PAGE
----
Review: Journalism Drama “Ink” is as Sensational as its Subject
In a moment where our president has declared a war on the free press, it comes as no surprise that Broadway has responded with a slew of plays exploring the powers (both good and bad) of journalism, from “Lifespan of a Fact” to “Network.” It seems poignantly fitting, as well, then to enter and see the set for “Ink,” Manhattan Theatre Club’s West End transfer currently playing at the Friedman Theatre; Bunny Christie’s elaborate set consists of towers and labyrinths of news desks, landline phones, type writers, and stacks of newspapers — all dripping with blood, I mean ink.
The ringing of rotary phones and clicking of typewriters clearly signals for us an older time in journalism, in this case 1969, back when newspapers were respectful. The play explores the real story of the re-birth of a London daily newspaper, The Sun, and its radical reimagining of journalism. Over the span of the play the editorial team adds horoscopes, a women’s section, sports articles, free giveaways, gossip columns (including about the royal family), and TV criticism — all of which had never been included in newspapers before.
At the helm is a rich Australian who wants to shake things up, Rupert Murdoch (played by the always excellent Bertie Carvel), and the passionate editor he hires to run the paper, Larry Lamb (Johnny Lee Miller in a role he tackles with adept skill). James Graham’s play expertly tells how this ruthless pair push all morals aside in pursuit of press popularity, as they say throughout, distribution sales are all the matter. Rupert Goold as director has a perfect handle on the material, making it speak to American audiences and our press culture of today without feeling forced.
The first act of the play takes some time to build up (unlike most American plays on Broadway right now, this is a two-act, two and a half hour more traditional piece) and sometimes come off as an adult version of “Newsies:” Lamb quickly builds a team and together they manage to get out the first edition of The Sun just in time. This act is good and well acted, but it is in the second act that “Ink” becomes a prize-worthy drama. Once established, Lamb decides he will do whatever takes, including invasive reporting on a kidnapping case of a colleague's wife and later, a nude photoshoot. Ethics are thrown out the window, but sales skyrocket, and in the end, Lamb is forced to wonder, as we all are, if it was all worth it.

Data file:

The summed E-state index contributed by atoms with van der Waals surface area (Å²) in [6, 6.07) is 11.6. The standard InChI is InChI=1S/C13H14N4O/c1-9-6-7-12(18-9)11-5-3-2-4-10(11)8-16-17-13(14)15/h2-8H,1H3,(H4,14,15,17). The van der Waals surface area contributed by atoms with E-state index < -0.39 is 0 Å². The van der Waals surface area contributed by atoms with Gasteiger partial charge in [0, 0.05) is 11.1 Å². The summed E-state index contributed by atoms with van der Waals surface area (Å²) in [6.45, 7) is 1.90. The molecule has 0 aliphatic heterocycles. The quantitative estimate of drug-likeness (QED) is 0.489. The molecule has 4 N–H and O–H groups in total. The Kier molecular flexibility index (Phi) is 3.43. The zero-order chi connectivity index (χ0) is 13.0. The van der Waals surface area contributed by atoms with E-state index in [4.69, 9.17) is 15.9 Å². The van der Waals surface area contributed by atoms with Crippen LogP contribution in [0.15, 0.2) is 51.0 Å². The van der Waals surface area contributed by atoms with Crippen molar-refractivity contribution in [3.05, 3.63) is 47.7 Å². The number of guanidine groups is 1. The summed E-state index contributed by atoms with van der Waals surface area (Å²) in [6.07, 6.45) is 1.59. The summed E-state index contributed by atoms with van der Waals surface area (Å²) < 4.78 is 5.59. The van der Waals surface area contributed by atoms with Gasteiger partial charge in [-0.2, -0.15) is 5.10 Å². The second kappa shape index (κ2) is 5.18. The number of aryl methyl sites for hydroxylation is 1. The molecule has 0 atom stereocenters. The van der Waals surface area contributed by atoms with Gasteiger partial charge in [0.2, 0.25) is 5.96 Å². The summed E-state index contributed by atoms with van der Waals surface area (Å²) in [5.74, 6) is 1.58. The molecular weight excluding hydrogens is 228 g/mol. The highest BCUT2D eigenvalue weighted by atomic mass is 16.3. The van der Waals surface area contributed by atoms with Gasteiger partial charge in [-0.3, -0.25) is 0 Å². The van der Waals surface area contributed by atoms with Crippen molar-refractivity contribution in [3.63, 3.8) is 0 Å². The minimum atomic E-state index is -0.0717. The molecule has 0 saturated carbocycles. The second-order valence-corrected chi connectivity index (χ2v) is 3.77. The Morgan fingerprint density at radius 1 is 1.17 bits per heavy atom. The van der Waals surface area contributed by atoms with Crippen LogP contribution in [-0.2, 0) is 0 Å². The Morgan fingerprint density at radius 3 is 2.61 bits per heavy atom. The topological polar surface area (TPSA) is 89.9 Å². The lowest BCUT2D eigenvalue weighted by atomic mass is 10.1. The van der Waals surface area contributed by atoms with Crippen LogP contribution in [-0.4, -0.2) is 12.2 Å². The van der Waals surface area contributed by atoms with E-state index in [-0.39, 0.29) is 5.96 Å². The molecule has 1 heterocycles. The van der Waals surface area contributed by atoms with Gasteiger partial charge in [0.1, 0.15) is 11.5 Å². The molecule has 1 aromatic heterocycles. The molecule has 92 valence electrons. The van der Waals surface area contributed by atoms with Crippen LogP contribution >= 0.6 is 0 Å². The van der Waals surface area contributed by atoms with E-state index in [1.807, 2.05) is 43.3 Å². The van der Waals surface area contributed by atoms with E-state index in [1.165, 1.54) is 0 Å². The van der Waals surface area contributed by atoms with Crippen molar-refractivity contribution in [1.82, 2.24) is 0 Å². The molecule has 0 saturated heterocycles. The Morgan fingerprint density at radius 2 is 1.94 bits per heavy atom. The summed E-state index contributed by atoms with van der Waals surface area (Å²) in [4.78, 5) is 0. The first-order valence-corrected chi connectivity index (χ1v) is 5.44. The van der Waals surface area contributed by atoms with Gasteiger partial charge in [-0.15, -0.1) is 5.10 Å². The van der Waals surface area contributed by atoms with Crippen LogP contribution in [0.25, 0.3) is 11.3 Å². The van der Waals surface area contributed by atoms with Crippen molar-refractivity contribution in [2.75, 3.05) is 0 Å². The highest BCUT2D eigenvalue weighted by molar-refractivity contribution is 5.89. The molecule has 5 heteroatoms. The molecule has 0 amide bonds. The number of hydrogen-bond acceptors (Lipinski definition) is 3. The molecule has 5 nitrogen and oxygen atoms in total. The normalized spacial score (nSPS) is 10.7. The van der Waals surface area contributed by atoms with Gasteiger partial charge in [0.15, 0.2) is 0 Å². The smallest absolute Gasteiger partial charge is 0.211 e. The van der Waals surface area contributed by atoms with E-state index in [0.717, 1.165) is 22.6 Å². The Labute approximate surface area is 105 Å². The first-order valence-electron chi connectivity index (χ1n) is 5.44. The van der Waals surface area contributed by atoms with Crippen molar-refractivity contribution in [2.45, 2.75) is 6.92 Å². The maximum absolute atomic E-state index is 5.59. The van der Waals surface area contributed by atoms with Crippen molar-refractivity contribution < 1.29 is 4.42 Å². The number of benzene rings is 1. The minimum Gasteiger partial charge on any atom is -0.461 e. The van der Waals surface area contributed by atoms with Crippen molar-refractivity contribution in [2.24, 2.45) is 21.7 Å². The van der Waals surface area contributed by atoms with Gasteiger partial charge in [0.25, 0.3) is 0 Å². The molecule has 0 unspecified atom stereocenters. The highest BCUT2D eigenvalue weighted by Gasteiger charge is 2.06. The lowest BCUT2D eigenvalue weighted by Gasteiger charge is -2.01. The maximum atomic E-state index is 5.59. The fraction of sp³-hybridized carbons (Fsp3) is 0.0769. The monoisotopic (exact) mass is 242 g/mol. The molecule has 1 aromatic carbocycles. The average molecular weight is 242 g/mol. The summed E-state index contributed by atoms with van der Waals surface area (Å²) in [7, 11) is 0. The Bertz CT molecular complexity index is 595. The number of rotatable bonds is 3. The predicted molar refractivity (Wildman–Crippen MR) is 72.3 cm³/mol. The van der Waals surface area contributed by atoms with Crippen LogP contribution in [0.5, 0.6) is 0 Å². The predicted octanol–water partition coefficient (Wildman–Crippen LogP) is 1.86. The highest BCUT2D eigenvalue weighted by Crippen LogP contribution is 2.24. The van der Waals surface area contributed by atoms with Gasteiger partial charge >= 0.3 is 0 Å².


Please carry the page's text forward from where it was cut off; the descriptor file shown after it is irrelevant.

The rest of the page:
Standouts from the supporting cast include Andrew Durand, as a hilarious young photographer, Tara Summers as the confident women’s editor, Robert Stanton as the deputy obsessed with layout, and Rana Roy as a English-Indian model who is encouraged to change her hair and her last name and pressured into posing nude.
The stakes of the piece get dangerously high, paralleling the precariously stacked furniture of Christie’s set. At the very top of it all are five W’s that light up, each representing one of the major questions of journalism — who, what, where, when, and why — the last of which Lamb begins the play by telling us is “not important because if you know the why then the story’s over,” but ends the play conflicted when Murdoch tells him that he has “killed the Why.”
Perhaps these omnipresent W’s may signal investigative inquiry in 1969, but in 2019 it is hard to not see them and think of the ubiquitous “www.” Throughout “Ink” the internet, twitter, sensational and invasive journalism, ethical violations, and fake news accusations loom as silent specters. But is the unspokenness of the relevance that makes this play so haunting and Goold’s direction so superb.
“Ink” may be this season’s third journalism drama, but it is the quite clearly the best of the trio, forcing us to think about our relationship with the media without telling us exactly how to feel. In a year where so much ink (and bandwidth) has been spent debating the role of the media, this play is perhaps the best exploration of the theme; it’s a cautionary tale that never becomes a moralistic fable. There is, however, quite a bit we can hopefully learn.